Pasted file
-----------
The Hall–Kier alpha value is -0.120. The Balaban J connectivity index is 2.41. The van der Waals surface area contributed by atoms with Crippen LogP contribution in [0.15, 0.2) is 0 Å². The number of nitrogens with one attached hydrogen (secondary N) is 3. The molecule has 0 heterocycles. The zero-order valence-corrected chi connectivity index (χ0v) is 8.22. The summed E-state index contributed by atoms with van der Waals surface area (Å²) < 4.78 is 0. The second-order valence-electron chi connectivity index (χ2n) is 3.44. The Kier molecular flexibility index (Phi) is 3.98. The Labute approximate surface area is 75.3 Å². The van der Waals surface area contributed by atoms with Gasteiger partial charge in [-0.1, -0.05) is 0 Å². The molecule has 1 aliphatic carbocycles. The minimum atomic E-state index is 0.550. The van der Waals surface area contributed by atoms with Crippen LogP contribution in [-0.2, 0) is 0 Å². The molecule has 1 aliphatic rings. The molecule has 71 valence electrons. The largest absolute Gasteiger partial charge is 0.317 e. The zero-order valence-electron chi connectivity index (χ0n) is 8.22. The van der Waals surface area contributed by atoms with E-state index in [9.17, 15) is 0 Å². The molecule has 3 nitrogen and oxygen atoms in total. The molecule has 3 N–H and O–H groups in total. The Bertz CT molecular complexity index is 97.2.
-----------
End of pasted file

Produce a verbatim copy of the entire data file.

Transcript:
The Hall–Kier alpha value is -0.120. The Balaban J connectivity index is 2.41. The van der Waals surface area contributed by atoms with Crippen LogP contribution in [0.15, 0.2) is 0 Å². The number of nitrogens with one attached hydrogen (secondary N) is 3. The molecule has 0 heterocycles. The zero-order valence-corrected chi connectivity index (χ0v) is 8.22. The summed E-state index contributed by atoms with van der Waals surface area (Å²) < 4.78 is 0. The second-order valence-electron chi connectivity index (χ2n) is 3.44. The Kier molecular flexibility index (Phi) is 3.98. The Labute approximate surface area is 75.3 Å². The van der Waals surface area contributed by atoms with Gasteiger partial charge in [-0.1, -0.05) is 0 Å². The molecule has 1 aliphatic carbocycles. The minimum atomic E-state index is 0.550. The van der Waals surface area contributed by atoms with Crippen LogP contribution in [-0.2, 0) is 0 Å². The molecule has 1 aliphatic rings. The molecule has 71 valence electrons. The largest absolute Gasteiger partial charge is 0.317 e. The zero-order valence-electron chi connectivity index (χ0n) is 8.22. The van der Waals surface area contributed by atoms with E-state index in [9.17, 15) is 0 Å². The molecule has 3 nitrogen and oxygen atoms in total. The molecule has 3 N–H and O–H groups in total. The Bertz CT molecular complexity index is 97.2.